DALLAS — The federal stimulus package known as the American Recovery and Reinvestment Act includes more than $7 billion for drinking water and wastewater projects in the United States.
Drinking water projects can include anything from new water sources to maintenance of pipelines, while wastewater or clean water projects involve purification of sewage, storm drainage, and other forms of pollution control.
The funding nationally breaks down into $6 billion for drinking water state revolving fund programs and $4 billion for clean water SRFs. The U.S. Department of Agriculture’s rural water and waste disposal program will also receive $1.38 billion for loans and grants.
In Texas, the Texas Water Development Board is in charge of the clean water SRF and the drinking water SRF, with responsibility for approving projects by local utilities and serving as a bond bank that offers low-cost financing and grants.
The TWDB’s six-member board of directors will meet today to consider 1,300 applicants for existing state funding and $340 million of federal stimulus funding for local projects. J. Kevin Ward, the agency’s executive director, and his staff will present the proposals, which will be ranked by priority.
In an interview with The Bond Buyer, Ward explained how the stimulus funding would affect the TWDB’s planning and water projects in Texas.
Q: When did you start planning for the stimulus funding?
A: We started planning for this back in October, November and started surveying all the [local] entities in January and got all that information in. Now, we’re trying to take all that and rank all the projects.
The good news for Texas is that this all goes to existing funds, so we don’t have to start from scratch. We’re getting somewhere around $160 million for the drinking water program and around $180 million for the clean water program. There is money set aside for the Texas Commission for Environmental Quality’s program for watershed management of about $1.8 million.
Q: What kind of demand are you seeing among the local water utilities for the stimulus funds?
A: As evidenced by the more than 1,300 project submittals from interested communities, representing almost $9.6 billion, there is overwhelming interest from water and wastewater utilities in accessing the funding available through ARRA.
Q: What types of projects are you seeing among the applicants?
A: The clean water program is the older program for wastewater construction. And the types of programs that are fundable are what the [Environmental Protection Agency] refers to as 212 treatment work, non-point source and main-estuary management strategies. We don’t generally get a lot of non-point source and estuary projects, but it looks like EPA and Congress are starting to focus on retention ponds for storm water in a way that might come to the SRF in the future.
Most of them we expect to be what we call commonly owned treatment works for the clean water SRF, which in the past we funded everything from new wastewater treatment plants to rehabilitating sewer collection lines — pretty much everything under the sun. We’ve also got overland treatment of effluent to a really high standard that creates an artificial wetland. That might be a green project. There definitely are some recycling projects in there.
Q: What do the stimulus funds allow you to do that you might not have been able to do otherwise?
A: I think what you’re going to see now that we’re able to do that we couldn’t before involves a lot of disadvantaged communities on our list. To be considered a disadvantaged community, they have to have an income level of 25% below the state average. I think we may have as much as $1.8 million worth of disadvantaged requests on the two lists.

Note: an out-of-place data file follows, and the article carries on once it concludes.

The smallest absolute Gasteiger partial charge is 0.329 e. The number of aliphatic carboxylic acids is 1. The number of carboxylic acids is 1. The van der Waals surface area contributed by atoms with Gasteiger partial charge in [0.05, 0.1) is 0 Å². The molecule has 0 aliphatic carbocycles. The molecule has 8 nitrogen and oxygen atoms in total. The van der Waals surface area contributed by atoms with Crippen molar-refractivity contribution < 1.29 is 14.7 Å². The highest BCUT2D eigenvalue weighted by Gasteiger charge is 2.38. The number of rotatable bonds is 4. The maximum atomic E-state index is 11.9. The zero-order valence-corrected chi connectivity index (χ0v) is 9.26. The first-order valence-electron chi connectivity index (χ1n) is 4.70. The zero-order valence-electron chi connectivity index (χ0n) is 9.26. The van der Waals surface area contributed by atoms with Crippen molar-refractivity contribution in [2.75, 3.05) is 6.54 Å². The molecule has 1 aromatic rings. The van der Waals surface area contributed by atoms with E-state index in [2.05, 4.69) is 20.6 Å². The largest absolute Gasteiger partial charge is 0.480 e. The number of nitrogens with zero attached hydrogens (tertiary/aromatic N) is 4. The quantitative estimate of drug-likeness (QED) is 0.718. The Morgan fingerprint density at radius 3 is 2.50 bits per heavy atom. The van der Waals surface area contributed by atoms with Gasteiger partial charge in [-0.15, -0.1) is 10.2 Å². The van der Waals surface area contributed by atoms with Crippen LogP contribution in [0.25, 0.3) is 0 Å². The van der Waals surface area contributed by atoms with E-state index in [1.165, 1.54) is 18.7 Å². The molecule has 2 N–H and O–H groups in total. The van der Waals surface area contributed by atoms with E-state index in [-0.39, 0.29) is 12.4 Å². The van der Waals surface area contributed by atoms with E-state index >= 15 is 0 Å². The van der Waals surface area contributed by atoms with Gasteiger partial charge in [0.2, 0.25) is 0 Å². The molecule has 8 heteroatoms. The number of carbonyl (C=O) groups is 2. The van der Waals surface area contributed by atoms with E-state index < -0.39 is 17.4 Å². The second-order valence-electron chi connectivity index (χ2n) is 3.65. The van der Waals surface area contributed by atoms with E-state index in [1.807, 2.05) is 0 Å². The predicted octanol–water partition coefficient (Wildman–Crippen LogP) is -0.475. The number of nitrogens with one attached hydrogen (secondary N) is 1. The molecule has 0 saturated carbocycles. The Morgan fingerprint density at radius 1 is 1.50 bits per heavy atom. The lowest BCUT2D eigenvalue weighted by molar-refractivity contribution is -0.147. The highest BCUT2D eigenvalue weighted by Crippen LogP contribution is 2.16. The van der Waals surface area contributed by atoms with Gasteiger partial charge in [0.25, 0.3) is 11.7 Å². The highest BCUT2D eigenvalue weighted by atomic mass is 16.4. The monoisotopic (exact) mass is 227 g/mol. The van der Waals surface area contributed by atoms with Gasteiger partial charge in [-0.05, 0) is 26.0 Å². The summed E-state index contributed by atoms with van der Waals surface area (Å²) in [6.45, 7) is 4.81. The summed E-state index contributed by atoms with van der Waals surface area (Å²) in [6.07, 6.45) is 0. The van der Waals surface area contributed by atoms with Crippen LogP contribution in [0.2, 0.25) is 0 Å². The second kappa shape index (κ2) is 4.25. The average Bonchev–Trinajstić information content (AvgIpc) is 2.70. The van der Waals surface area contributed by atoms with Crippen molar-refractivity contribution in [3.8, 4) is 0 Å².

Traditionally, they will try to come into the program, and we have a limited amount of money each year for them, and most of our money goes out in the form of a low-interest loan, like a 0% loan. And heretofore, drinking water was the only place where you could get the equivalent of a grant, which is termed loan forgiveness. This time, what we see is that they’re allowing us to do grants, and they’re also allowing us to do grants in the clean water program.
And more importantly, they’ve required all the states to provide at least 50% of this assistance in the form of deeper subsidies than they normally would. And since we’ve already been giving loan forgiveness, zero-interest loans and all that, then they’ve determined for us that a deeper subsidy means grants. So we’re going to be recommending to our board today that they provide that full 50% in the form of grants and low-interest loans and that they target that toward the disadvantaged communities.
Q: What about the larger water utilities, such as Houston and Dallas?
A: Now on the other side of it, we have the larger communities that are in here for a ton of money on both sides. We’re recommending to our board to stop at just 50% on the grants and have the other 50% go out in the form of zero-interest loans. So, those are firsts. Those are the types of assistance that have never been done before.
Now, we will purchase local bonds with the proceeds of those grants, but they’ll be 0% loans, essentially. We’ve never done that for creditworthy entities. Most of those just get a low-interest loan to our program, anywhere from 0.7% to 1.2% below the current market rates. That will give us a capital infusion in the fund that will eventually be recycled, so we think that it aids us, because the demands we’ve seen are huge.
Q: Does the stimulus give TWDB any added comfort in its own financial planning?
A: We’ve got almost $9.6 billion of demand for both programs, and that’s 1,300 different projects. So, anything we can do for the future is going to help us later on to fund some of these projects we won’t be able to get to with the stimulus or the current-year funding.